Relaxing weekend

That was a relaxing weekend. I spent most of Friday reading: Bev Vincent’s The Road to the Dark Tower, Volume 1 of The League of Extraordinary Gentlemen, Volume 1 of The Sandman, and the beginning of Stephen King’s Everything’s Eventual. (Yeah, I’ve been on a bit of a Dark Tower-related kick lately.) Saturday we hit the Glebe Markets, watched about a dozen TiFauxed episodes of Scrubs, and dined on excellent Vietnamese food at Saigon Saigon. Then on Sunday it was over Willoughby for dinner with the in-laws. Only four more days til I’m on Christmas break!


Add yours →

  1. What did you make of ‘The League of Extraordinary Gentlemen?’ I loved Alan Moore’s interpretation of Captain Nemo. (Which makes the way they screwed him up in the film, turning him into a glorified taxi driver, all the more galling. But then, the only thing they got right in the film was the design of the Nautilus, which looked nothing like the version in the comic but was a thing of beauty nevertheless.)

    The second volume of ‘League…’ is pretty good: there’s supposed to be a third volume coming, set well after the first two stories, but there doesn’t seem to any firm news as to when.

    If you like Alan Moore’s work, I can heartily recommend the two volumes of ‘Top 10,’ set in a city where all the “science heroes” went to live after the end of World War II: basically, think of it as ‘Hill Street Blues’ where everybody on both sides of the law has superpowers. Very, very funny in places, but with plenty of lovely emotional moments along the way.

    Sorry, Comic Book Guy rant over…

  2. I didn’t see the film (and my exposure to comic books is pretty much limited to “Fray”), so I came to this one pretty fresh. And I LOVED it. I think it helps that I’m a big fan of that particular period of English literature so I just found it really witty and funny. I loved that they never really addressed Mina’s condition and I can’t wait to see how that pays off in the second volume. (“Scandalous business, that affair with the foreign chap…” HA!) The only characters I’m not too familiar with are Nemo and Quatermaine. I have to say I really enjoyed all aspects of the design (the artwork, the way the panels flowed, the fonts, everything). I *was* a little shocked at some of the violence, specifically the bit where the slum guy throws Mina down and then takes his pants off… mostly I think because I’ve never seen a naked ass in a comic book before. (And unbeknownst to me, the sexual violence was going to get a LOT worse with “The Sandman.”) So overall, I have to say that I was really, really delighted with “The League of Extraordinary Gentlemen” and I’ll definitely be getting the next one. I’m also bummed now at knowing what a good opportunity was wasted with the poor film version…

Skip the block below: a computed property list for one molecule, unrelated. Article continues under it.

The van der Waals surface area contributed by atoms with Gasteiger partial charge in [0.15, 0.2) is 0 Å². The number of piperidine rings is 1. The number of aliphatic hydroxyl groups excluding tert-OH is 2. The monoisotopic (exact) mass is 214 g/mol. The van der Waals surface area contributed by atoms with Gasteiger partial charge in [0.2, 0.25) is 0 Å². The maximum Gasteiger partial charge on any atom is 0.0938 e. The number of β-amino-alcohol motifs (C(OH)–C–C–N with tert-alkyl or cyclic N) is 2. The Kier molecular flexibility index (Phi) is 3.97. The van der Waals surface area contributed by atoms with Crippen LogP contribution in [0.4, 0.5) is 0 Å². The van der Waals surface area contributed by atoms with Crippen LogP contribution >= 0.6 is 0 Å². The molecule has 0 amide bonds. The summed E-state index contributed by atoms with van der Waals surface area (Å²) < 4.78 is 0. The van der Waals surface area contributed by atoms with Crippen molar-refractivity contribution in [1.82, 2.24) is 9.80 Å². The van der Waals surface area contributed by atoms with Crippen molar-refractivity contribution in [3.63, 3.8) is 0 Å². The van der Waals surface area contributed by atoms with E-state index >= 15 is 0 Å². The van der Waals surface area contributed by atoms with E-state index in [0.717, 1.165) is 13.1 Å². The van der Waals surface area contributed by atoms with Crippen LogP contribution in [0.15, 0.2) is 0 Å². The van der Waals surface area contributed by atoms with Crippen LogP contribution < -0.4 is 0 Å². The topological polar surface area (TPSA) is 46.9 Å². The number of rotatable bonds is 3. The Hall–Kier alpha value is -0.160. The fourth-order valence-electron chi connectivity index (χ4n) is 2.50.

Oh, and while I’m here I might as well discuss “Sandman” too. That was… different. Not nearly as funny. Thank goodness I read the introduction, though, which helped me understand some of the more random bits. (Like, as a Non Comic Book Girl, I had no idea who the DC Comics Sandman guy was, nor any idea who the Justice League guys shown were, nor why traditional superhero guys were in this weird Goth fairytale. I did, however, recognize Arkham Asylum and the Scarecrow from Spiderman.) Some of the violent bits were really unsettling, like the bit set in the cafe where the bad guy is torturing the patrons. My favourite parts were the bits not set on Earth, like Cain & Abel and Hell and the Sandman’s castle. Overall I didn’t like this one nearly as much as “League,” but I’m willing to give Volume 2 a shot to see if the tone evens out. It still feels a little too goth for my tastes, but we’ll see…

  3. If you thought LoEG Volume 1 was violent, just wait until you see the fate that befalls a character in the second volume.

    The first volume of ‘Sandman’ is nowhere near the best of the series. Gaiman is a really versatile writer, and over the course of the series he indulged himself quite a bit, so you may feel that the only time his tone is consistent is when he’s dealing with Morpheus himself. And yes, it can be worryingly gothy at times. For all that, the series is definitely worth sticking with if you have any sort of liking for fantasy and mythology: at various stages we see Hell change hands, find out about the secret life of cats, drop in on a convention of serial killers, and meet the likes of Shakespeare, Marco Polo and Norton the First, Emperor of the United States.

    When I first read the ‘Sandman’ series I didn’t know the DC universe or the character’s history, but there was more than enough to persuade me to buy all ten trade paperback collections of the main series, plus the odd spin-off. I’d read the occasional trade paperback up to then (the modern classics – ‘Watchmen’ and ‘The Dark Knight Returns’ – plus one or two others) but it was a combination of Gaiman’s ‘Sandman’ and Grant Morrison’s run on ‘New X-Men’ that sparked my interest in comic books.

Comments are closed.